The difficult and important work that mutual aid groups are undertaking raise many questions with which crisis informatics research might productively engage. First, who is being included in mutual aid activities? Who is being left out? Do these groups reach the most vulnerable members of the community, like houseless folks or the elderly? Are the precariously employed delivery drivers, bartenders, and waiters—who, though vital contributors to the neighborhoods where they work, may not necessarily live in them—included in mutual aid efforts? To what extent are emergent groups connecting with, and finding ways to ally with, local social service agencies, churches, and local businesses? Technologies like Facebook, Twitter, and email lists are powerful tools to scaffold social networks but contain their own forms of exclusions.8Taylor Shelton et al., “Mapping the Data Shadows of Hurricane Sandy: Uncovering the Sociospatial Dimensions of ‘Big Data’,” Geoforum 52 (March 2014): 167–179. For example, Slack, a tool used by many local groups in the current crisis, is particularly opaque in that, unlike some of these other tools, Slack workspaces have no built-in public-facing element. The affordances of chosen technologies, along with the strategies used by organizers in their application, and the demographic makeup of NYC neighborhoods will strongly impact groups’ ability to effectively engage in mutual aid strategies.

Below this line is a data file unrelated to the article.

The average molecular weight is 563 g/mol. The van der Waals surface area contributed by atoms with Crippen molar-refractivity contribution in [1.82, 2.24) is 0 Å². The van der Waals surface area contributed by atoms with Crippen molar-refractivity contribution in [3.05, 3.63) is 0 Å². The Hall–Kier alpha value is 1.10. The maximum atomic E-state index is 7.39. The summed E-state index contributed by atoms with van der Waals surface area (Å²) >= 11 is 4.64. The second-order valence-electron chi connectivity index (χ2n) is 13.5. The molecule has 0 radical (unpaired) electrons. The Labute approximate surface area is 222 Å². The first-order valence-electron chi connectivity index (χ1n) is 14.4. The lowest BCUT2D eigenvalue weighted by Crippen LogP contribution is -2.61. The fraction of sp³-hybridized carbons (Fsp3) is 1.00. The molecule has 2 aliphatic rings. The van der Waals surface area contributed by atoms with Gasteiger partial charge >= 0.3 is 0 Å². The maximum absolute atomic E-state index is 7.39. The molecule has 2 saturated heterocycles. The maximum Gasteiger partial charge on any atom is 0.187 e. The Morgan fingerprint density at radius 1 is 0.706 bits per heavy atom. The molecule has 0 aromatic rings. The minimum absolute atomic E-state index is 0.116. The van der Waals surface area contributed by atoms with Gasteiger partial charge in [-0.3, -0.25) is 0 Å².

Second, we should pay particularly close attention to how online mutual aid organizations’ discursive work: articulates the kind of disaster this pandemic is, focuses attention on a particular set of impacts, and, in so doing, delimits the sorts of solutions we might imagine. It is already clear that, unlike government responses—which emphasize monitoring, testing, and control of population movements—mutual aid groups are centering their attention on many of the social vulnerabilities that create uneven susceptibilities to the health and economic impacts of the coronavirus disaster. Unlike the City of Chicago, for example, which is threatening to fine its sick or even symptomatic residents for going outside, Los Angeles, which will prosecute failure to observe proper social distancing as a misdemeanor, or the numerous other states and cities that are using punitive action (which will no doubt be applied unequally) to promote public safety, mutual aid organizations are seeking to build the social support infrastructure that would make it easier for people to stay in their homes. Tracing the discontinuities between competing understandings of the coronavirus disaster can help bring attention to the contours of power in the politics of disaster, reveal solidarities and fissures amongst disaster publics, and highlight the perspective and needs of the most vulnerable elements of society.